A couple of days ago I wrote a post about exposure and visibility and how quality content that is valuable takes time to create. Everyone agrees with that sentiment. However, when push comes to shove, with very few exceptions, people tend to spread content that is more popular -- even when popularity means less helpful, sometimes incomplete.
The ability to think critically is a gift -- it's also the underpinning of an effective business strategy, where you work from your core competencies. I worry that much of that ability gets lost to the desire to fit in and become popular -- to make the quick list, in blog parlance.
Popularity doesn't equal value to your customers, the messenger is not the message.
It's counter intuitive because there is so much more content online than just a few years ago, however content that addresses the needs of your customers is not plentiful. You get that, and you're ready to put some resources against content creation.
Here are 18 ways to walk the talk on content for your consideration:
(1.) Have a clearly defined goal before you start on the writing assignment -- what is that white paper or case study for? What part of the buyer's decision journey does it map to? Does your PR read like this, for example?
(2.) Eliminate jargon or minimize it -- some industry talk is part of what endears you to search. However, make sure you're using terminology your customers are using to find services like yours and not inside-speak.
(3.) Map the proof points and benefits to the selected phase in the buyer's decision journey -- if there are opportunities to make it specific, you should take them.
(4.) Match the benefits to the specific needs of an industry vertical -- if you're looking to attract a specific group, it pays off to know the industry and play back those issues. Expertise is a sought after quality.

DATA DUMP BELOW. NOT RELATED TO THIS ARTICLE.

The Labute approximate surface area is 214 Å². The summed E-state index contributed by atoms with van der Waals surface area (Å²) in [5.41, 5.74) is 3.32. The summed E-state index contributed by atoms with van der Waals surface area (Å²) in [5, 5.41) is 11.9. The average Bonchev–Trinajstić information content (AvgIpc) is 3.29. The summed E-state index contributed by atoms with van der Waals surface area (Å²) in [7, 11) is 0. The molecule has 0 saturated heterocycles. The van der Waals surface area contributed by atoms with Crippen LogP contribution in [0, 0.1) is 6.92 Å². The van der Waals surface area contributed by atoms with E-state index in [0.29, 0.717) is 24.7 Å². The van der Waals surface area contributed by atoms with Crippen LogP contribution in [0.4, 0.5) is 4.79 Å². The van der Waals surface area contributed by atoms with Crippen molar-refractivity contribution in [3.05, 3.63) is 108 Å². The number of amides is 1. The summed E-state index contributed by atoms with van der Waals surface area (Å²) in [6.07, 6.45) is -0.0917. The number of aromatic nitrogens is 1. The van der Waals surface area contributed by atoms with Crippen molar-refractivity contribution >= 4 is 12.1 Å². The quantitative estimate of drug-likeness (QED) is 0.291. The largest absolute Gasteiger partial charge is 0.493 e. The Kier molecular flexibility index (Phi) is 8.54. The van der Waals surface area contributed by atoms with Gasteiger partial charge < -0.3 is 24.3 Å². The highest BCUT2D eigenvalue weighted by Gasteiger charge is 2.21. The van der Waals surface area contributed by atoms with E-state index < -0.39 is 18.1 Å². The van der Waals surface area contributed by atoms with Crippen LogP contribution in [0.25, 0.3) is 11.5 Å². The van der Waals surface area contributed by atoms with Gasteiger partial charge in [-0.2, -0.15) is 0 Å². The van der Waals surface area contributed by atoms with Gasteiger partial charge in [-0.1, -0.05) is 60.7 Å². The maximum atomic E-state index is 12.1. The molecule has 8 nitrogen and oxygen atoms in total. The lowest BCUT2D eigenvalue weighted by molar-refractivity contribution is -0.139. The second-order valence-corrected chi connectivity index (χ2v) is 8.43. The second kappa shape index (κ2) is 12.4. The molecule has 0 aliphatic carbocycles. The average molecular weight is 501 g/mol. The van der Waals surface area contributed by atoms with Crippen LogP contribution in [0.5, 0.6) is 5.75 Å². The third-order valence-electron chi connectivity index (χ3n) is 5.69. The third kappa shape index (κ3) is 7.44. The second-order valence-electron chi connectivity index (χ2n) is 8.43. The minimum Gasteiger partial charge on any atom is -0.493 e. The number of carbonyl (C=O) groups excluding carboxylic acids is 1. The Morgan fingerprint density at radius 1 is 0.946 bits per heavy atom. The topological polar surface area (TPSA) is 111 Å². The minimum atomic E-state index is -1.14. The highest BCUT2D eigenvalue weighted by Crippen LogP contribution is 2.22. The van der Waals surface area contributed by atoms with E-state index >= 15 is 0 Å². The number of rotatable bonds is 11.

(5.) Build context around your content -- either articulate what is already there, or provide a framework to guide the reader, in your case the customer. Your narrative overall can help guide you with context.
(6.) Develop a sense of timing -- know when to be opportunistic in joining an existing conversation, and offering your expert advice and information. This is easier to do when you've established a presence in networks. Hire people who can seize the moment and time you well in social networks.
(7.) Get creative -- is there a unique approach you can take? Is there opportunity to make clarity in a space where there is a lot of information that is hard to digest? David Weinberger does it with the Internet as a topic. I should do more of this. Here are 50 content ideas that create buzz.
(8.) Be more authentic -- this goes hand in hand with clarity. Is there an opportunity in your industry or niche for a business that communicates what it stands for? Could you be communicating more from your core beliefs and values?
(9.) Use your platform for your customers -- I'm liking what Dave Winer is doing with the announcement of a proposed panel Sources Go Direct. He's gathering a talented group of speakers around a topic where there is a lot of passion: news that serves users/readers.